This week, our class discussions have been focused on barriers to use of ICT– mainly gender , and the potential equalizing effects ICTs may have on gender inequality. As I looked for some statistics on Azerbaijan specifically, I came across this blog written by Katy Pearce that provides research on ICTs in the Caucasus region. Pearce explains that the overall focus of her research is the adoptions and use of information and communication technologies in diverse cultural, economic, and political contexts. Specifically, she researches the barriers to ICT use, often socioeconomic in nature, but sometimes political or cultural. Pearce provides an enormous amount of technical statistics on the Caucasus region on her blog, one of which is a graphical breakdown of ICT use in Azerbaijan by gender.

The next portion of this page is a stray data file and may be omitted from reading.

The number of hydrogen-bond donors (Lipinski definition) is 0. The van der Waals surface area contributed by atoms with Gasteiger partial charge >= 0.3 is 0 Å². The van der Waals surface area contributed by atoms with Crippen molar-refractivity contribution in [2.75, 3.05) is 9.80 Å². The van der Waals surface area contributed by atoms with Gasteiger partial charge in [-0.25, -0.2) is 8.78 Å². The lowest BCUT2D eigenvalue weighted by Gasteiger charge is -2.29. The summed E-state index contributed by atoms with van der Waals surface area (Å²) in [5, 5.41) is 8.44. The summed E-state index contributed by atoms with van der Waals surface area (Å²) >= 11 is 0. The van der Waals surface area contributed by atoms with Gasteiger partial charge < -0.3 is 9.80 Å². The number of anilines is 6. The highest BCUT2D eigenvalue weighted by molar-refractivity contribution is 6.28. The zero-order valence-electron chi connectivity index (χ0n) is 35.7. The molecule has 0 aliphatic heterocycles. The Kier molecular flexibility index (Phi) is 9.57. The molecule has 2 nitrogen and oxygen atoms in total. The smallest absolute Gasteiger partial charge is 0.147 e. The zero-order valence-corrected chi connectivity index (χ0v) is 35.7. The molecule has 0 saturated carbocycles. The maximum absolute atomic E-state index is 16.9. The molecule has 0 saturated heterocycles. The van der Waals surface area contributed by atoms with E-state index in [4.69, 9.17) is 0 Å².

To access the full size image, click here
Pearce’s report explains that, unlike neighboring Armenia and Georgia, women in Azerbaijan are much less likely to own and use technology. Here are some reasons Pearce offers as to why these discrepancies occur:
- Azerbaijani women may lack the economic and educational resources which would make them more likely to use technology.
- Azerbaijani women may lack the temporal resources (due to household responsibilities) to have time to engage with technology.
- Culturally and religiously, there is some evidence that Azerbaijani families discourage women from using the Internet because of fear of emancipatory activities or meeting men.
- Many Azerbaijanis use Internet cafes for access and these, like in many countries, are places that are inappropriate or not safe for women.
Many of these reasons have come up in other reports and analysis for other countries. While I would be cautious to generalize to all countries and ICT use, I think that under the right circumstances, there are cases where a country profile may provide insights for other countries.